from their hanging gallery in the skies.

Below the castle
sea’s dungeon,
waves preying from that last night.

 

Note: Mary, Queen of Scots spent her last night on Scottish soil, at Dundrennan Abbey, on 15th May 1568. She left the following day to cross the Solway Firth to England.

Julie Sampson is a widely published poet. She edited Lady Mary Chudleigh’s Selected Poems, 2009 (Shearsman) and has two poetry collections: Tessitura, (Shearsman, 2014); and It Was When It Was When It Was, (Dempsey and Windle), 2018. She was highly commended in the Geoff Stevens Memorial Poetry Prize, 2019.

One Poem by Sheree Mack

Written in response to this month’s Special Challenge.

Duplex (you grow from every mistake you have ever made)

After Jericho Brown and Steve McQueen

There’s a weight on your chest, on your back.
Tufts of meadow grass, plantain, yarrow.

Tufts of meadow grass, plantain, yarrow,
creeping bent that reaches to the sun.

Creeping and bent, you reach for the sun.
Showing what they look like matters now.

What matters is showing what they look like, right?
The intimate physicality?

The intimate physicality
distracts from what’s going on inside.

Inside, beneath the soil roots detach.
Shame’s blanket thickens around past wounds.

Shame thickens like a blanket around past wounds.
It’s a weight on your chest, on your back.

 

Sheree Mack is a Creatrix living on the North East Coast of England. She facilitates visual journaling workshops, nationally and internationally, supporting women in their exploration of their authentic voices. She is currently writing about traveling and working in Iceland as well as the next instalment of her creative non-fiction memoir.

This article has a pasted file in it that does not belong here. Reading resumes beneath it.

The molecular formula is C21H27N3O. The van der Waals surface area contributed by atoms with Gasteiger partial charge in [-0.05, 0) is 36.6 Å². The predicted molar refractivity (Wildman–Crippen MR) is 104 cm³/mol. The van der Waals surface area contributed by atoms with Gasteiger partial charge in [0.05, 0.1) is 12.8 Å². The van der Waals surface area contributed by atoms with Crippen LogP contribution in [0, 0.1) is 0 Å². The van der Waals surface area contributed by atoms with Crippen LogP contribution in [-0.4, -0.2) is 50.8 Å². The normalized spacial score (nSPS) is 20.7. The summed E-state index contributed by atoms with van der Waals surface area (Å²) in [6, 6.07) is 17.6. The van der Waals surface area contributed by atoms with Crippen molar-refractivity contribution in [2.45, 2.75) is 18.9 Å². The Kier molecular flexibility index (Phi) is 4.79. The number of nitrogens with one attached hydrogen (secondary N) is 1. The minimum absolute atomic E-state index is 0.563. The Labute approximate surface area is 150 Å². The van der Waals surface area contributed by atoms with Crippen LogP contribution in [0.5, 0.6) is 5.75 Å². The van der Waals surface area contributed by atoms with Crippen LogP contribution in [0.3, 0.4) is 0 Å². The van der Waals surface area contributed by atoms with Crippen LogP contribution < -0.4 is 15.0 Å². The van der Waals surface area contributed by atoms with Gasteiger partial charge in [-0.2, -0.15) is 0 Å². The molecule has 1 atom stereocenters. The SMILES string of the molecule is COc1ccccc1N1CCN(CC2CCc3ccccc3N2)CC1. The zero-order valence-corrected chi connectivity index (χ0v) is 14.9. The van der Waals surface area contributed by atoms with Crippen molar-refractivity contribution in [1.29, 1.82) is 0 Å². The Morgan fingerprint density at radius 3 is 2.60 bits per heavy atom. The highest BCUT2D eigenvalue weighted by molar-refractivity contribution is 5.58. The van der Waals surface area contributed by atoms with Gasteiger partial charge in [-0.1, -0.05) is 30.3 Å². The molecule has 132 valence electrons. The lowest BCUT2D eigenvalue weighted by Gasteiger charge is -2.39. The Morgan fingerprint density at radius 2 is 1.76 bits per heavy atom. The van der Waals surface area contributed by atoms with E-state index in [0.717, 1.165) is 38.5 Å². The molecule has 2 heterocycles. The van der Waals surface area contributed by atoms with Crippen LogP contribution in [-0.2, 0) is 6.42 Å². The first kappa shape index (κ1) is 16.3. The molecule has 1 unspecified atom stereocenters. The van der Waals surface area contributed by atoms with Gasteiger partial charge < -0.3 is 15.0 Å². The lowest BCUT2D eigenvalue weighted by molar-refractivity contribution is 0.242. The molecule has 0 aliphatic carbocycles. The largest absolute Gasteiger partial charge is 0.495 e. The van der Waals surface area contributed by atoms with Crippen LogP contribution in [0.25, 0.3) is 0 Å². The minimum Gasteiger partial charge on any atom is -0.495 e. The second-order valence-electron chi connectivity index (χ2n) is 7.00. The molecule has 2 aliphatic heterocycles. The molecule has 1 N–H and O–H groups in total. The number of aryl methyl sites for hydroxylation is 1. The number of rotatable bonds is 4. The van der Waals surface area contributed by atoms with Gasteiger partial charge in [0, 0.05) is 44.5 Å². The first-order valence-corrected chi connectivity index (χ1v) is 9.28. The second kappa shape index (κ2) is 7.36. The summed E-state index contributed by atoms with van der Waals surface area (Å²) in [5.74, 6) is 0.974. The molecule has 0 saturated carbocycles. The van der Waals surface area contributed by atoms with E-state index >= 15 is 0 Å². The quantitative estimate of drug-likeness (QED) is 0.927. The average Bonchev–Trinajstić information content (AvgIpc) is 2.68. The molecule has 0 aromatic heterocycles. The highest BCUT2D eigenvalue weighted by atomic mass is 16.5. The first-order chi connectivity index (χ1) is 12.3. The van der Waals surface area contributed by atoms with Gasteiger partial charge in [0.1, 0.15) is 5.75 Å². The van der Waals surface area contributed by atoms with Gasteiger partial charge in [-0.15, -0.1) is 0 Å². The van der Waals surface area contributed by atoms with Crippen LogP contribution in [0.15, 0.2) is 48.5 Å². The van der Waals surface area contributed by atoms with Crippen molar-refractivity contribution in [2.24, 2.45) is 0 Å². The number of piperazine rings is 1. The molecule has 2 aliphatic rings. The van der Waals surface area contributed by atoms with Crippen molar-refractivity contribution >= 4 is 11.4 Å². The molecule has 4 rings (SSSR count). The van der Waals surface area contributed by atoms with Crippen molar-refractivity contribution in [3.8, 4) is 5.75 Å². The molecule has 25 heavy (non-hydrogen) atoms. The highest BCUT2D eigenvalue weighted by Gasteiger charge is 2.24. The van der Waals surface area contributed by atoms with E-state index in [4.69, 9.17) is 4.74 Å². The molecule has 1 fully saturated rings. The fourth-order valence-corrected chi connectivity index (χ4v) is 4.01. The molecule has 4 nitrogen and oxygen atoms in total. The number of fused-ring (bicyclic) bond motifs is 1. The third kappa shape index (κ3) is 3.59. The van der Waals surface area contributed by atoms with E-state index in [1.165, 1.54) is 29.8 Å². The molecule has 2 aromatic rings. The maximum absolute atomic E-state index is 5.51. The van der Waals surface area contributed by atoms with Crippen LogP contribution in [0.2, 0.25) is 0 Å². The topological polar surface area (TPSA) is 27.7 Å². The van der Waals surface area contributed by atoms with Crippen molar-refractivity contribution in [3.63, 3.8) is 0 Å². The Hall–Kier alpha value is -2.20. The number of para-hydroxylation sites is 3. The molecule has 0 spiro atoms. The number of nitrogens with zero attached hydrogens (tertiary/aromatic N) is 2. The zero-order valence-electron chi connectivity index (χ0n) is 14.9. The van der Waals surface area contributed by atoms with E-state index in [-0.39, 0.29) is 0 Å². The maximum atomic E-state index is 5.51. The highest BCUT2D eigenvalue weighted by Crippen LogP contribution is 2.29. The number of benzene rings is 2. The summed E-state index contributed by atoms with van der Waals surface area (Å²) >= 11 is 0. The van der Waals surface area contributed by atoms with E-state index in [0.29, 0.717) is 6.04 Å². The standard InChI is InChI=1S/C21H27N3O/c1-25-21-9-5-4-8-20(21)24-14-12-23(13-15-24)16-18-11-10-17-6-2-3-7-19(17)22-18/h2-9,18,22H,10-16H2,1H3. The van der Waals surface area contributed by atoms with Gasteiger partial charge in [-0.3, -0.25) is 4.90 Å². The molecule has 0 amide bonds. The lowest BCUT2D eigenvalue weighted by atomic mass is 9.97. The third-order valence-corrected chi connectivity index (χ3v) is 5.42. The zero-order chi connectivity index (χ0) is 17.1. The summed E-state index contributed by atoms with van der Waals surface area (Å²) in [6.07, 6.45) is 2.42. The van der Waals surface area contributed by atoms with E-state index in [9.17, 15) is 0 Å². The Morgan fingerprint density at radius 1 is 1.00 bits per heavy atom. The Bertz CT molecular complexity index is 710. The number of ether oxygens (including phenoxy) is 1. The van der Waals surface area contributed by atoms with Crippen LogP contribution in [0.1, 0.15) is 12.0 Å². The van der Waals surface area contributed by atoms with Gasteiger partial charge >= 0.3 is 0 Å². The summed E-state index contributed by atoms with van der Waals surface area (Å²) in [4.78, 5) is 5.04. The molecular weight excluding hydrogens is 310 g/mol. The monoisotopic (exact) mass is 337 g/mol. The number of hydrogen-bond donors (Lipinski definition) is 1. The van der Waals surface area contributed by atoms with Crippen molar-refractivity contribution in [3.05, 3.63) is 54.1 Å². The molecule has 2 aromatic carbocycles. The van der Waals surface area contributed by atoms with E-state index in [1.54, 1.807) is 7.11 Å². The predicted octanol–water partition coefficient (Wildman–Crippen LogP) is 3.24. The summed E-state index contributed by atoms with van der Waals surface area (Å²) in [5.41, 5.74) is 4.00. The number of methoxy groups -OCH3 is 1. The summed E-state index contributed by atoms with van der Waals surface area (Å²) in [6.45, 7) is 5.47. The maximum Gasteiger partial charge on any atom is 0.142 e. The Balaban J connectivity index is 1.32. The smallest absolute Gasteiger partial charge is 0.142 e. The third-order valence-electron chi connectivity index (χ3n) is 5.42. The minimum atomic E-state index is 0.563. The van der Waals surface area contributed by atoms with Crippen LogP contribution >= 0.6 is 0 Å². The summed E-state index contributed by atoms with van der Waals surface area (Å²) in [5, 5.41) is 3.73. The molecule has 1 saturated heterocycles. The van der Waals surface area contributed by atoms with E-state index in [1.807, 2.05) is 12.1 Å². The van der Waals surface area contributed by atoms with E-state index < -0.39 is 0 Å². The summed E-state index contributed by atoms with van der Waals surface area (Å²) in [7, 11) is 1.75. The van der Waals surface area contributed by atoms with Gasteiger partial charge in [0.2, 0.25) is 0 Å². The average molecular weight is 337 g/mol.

Two Poems by Laura Stringfellow

Mural

for Virgina Petty

When her mother died, she painted
the walls blue and green, colors
that are supposed to liquify
death like the sea.

Up close, they are brush strokes,
a delirious combination of tints.
At a distance, one recognizes
these vertical and horizontal lines—

One wall is a sea,
another a mountain and a lake—
All are surrounded by a splashing,
furious display of grass.

I tell her it is beautiful,
but she laughs in the way
that women will when
they disbelieve their own talent.

I believe, though,
that it would be enough
to lie here on the porch
in my godmother’s hammock,

watching the snowy egret
on one side, and the creation
of her hands on the other,
with all the waters stretched out around me.


Alatus

Lately, I have thought
of the death of poetry.
The books lean left,
irregular, into the folded
spine of shelf.

I think of the night,
how the hard eye of the sun
gradually closes,

what the stars must see
with their enormous eyes,
the way birds touch their feet
to the ground after flight.

I know that I could live
for these two things—
bleeding horizon,
and the sudden blooming of birds,

breathing the pink of dusk
into my body, feeling the warm
wings of birds on my veined hand.

 

Laura Stringfellow writes both verse and prose poetry and holds an MFA in Creative Writing. Recent publications have appeared, or are forthcoming, in various journals including Amethyst ReviewDéraciné, Eunoia Review, and Muddy River Poetry Review. She is from the very humid Southern US and enjoys strolling beneath the oak trees when it’s not too hot.